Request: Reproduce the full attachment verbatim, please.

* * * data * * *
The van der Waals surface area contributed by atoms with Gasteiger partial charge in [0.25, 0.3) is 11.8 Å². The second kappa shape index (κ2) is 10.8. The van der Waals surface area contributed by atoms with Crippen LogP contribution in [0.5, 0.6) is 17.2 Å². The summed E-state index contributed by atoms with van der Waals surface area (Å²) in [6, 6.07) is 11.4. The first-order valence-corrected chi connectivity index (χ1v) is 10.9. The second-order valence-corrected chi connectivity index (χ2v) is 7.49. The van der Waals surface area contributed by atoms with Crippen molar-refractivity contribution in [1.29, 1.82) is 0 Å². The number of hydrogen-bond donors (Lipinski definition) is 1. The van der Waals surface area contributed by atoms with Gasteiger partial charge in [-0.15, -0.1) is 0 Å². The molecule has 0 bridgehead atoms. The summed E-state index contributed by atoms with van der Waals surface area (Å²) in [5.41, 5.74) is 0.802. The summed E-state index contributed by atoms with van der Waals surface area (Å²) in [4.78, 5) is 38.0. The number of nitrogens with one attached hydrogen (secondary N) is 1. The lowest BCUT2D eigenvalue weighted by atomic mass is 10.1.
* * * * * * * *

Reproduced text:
The van der Waals surface area contributed by atoms with Gasteiger partial charge in [0.25, 0.3) is 11.8 Å². The second kappa shape index (κ2) is 10.8. The van der Waals surface area contributed by atoms with Crippen LogP contribution in [0.5, 0.6) is 17.2 Å². The summed E-state index contributed by atoms with van der Waals surface area (Å²) in [6, 6.07) is 11.4. The first-order valence-corrected chi connectivity index (χ1v) is 10.9. The second-order valence-corrected chi connectivity index (χ2v) is 7.49. The van der Waals surface area contributed by atoms with Crippen molar-refractivity contribution in [1.29, 1.82) is 0 Å². The number of hydrogen-bond donors (Lipinski definition) is 1. The van der Waals surface area contributed by atoms with Gasteiger partial charge in [-0.15, -0.1) is 0 Å². The molecule has 0 bridgehead atoms. The summed E-state index contributed by atoms with van der Waals surface area (Å²) in [5.41, 5.74) is 0.802. The summed E-state index contributed by atoms with van der Waals surface area (Å²) in [4.78, 5) is 38.0. The number of nitrogens with one attached hydrogen (secondary N) is 1. The lowest BCUT2D eigenvalue weighted by atomic mass is 10.1.